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Stop EPA From Testing Pesticides on Children
December 1, 2004
Children’s advocates were stunned in early November as the U.S Environmental Protection Agency (EPA) announced a new study of pesticide impacts on children that planned to offer money and camcorders to families for exposing their infants and toddlers to pesticides. After a chorus of opposition, EPA postponed, but didn’t cancel the industry funded Children's Environmental Exposure Research Study (CHEERS) in Duval County, Florida. Sign our petition urging EPA to cancel the study, return the money, and give parents the facts about the serious health risks that pesticides pose to children.
The testing of pesticides on infants and children has clear ethical implications. Scientific evidence clearly suggests that children in homes where home and garden pesticides are used are more likely to develop serious diseases, including asthma and childhood cancers. A recent study reports children with early persistent asthma were 10 times more likely to have been exposed to herbicides and insecticides in their first year. Children under five who live in homes where pesticides are applied may face a risk of childhood leukemia 11 times greater than those who live where no pesticides are applied.Home use of insecticide foggers has been associated with a risk of brain tumors in children that is more than 10 times higher.
As more organophosphorus (OP) insecticides are being replaced with pyrethroids—many of which are endocrine disrupting compounds—new adverse effects are likely to surface. Exposure to neurotoxic pesticides, including OPs and pyrethroids, is suspected as a possible cause of learning disabilities such as Autism Spectrum Disorder and Attention Deficit Hyperactivity Disorder/Attention Deficit Disorder, conditions that have reached epidemic proportions in the U.S. While the epidemiological data are not in yet, animal models suggest there is reason for concern.
The CHEERS project was criticized for its offers of cash rewards and camcorders to families that regularly spray pesticides in their home. Although the website for the study promises, “EPA will not ask parents to apply pesticides in their home to be a part of this study” the offering of prizes may encourage families unaccustomed to using pesticides in the home to change their habits to become eligible. The clinics and hospitals selected as recruitment sites in Duval County predominantly serve low-income communities and serve a greater proportion of African Americans than the rest of the county, thus the children from low income communities of color are likely to bear the greatest risks in this EPA-led study.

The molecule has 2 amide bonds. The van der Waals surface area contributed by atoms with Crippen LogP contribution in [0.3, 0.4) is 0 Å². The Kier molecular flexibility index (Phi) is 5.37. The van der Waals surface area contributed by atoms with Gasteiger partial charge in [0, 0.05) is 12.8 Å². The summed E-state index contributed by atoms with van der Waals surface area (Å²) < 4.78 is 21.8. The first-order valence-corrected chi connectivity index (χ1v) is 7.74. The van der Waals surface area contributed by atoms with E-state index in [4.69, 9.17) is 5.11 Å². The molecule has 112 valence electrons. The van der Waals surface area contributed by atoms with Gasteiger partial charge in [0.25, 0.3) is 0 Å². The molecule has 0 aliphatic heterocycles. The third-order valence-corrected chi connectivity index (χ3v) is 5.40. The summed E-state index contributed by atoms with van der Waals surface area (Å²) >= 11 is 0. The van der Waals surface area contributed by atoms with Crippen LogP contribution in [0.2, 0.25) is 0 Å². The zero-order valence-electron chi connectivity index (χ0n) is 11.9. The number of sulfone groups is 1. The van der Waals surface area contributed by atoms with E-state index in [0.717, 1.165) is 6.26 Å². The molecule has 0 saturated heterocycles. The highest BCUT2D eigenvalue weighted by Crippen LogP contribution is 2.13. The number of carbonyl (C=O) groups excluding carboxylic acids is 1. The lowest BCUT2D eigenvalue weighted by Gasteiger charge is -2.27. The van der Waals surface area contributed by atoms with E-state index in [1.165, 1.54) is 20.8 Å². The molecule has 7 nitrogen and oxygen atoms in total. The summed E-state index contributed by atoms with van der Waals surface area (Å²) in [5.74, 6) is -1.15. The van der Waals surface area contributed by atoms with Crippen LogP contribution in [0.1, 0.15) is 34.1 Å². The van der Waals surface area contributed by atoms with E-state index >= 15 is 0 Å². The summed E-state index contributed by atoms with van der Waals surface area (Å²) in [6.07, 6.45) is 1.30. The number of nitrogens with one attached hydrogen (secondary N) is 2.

EPA plans to accept $2.1 million from the American Chemistry Council (ACC) to fund this ethically questionable study. Instead of allowing the pesticide industry to direct its research priorities, the agency should be doing all it can to prevent children’s exposure to toxic pesticides. EPA should be informing parents of the risks of home pesticide use and promoting alternatives. Instead it has chosen collaboration with the industry that produces these chemicals to see how much exposure is "acceptable."
Sign our petition asking EPA to firmly and permanently back away from the CHEERS study, and begin speaking the truth to parents about pesticide risks. See the petition at, http://www.petitiononline.com/NoCheers/.
Sources: EPA CHEERS website: http://www.epa.gov/cheers; Buckley, J.D., L.L. Robinson, R. Swotinsky, et al. 1989, Occupational exposures of parents of children with acute nonlymphocytic leukemia: A report from the Children's Cancer Study Group, Cancer Research 49: 4030–37; Lowengart, R.A., J.M. Peters, C. Cicioni, et al. 1987. Childhood leukemia and parents' occupational and home exposures, Journal of the National Cancer Institute, 79(1): 39-46; Pogoda, J.M. and S. Preston-Martin. 1997. Household pesticides and risk of pediatric brain tumors, Environmental Health Perspectives, 105(11): 1214–20.
PANUPS is a weekly email news service providing resource guides and reporting on pesticide issues that don't always get coverage by the mainstream media. It's produced by Pesticide Action Network North America, a non-profit and non-governmental organization working to advance sustainable alternatives to pesticides worldwide.
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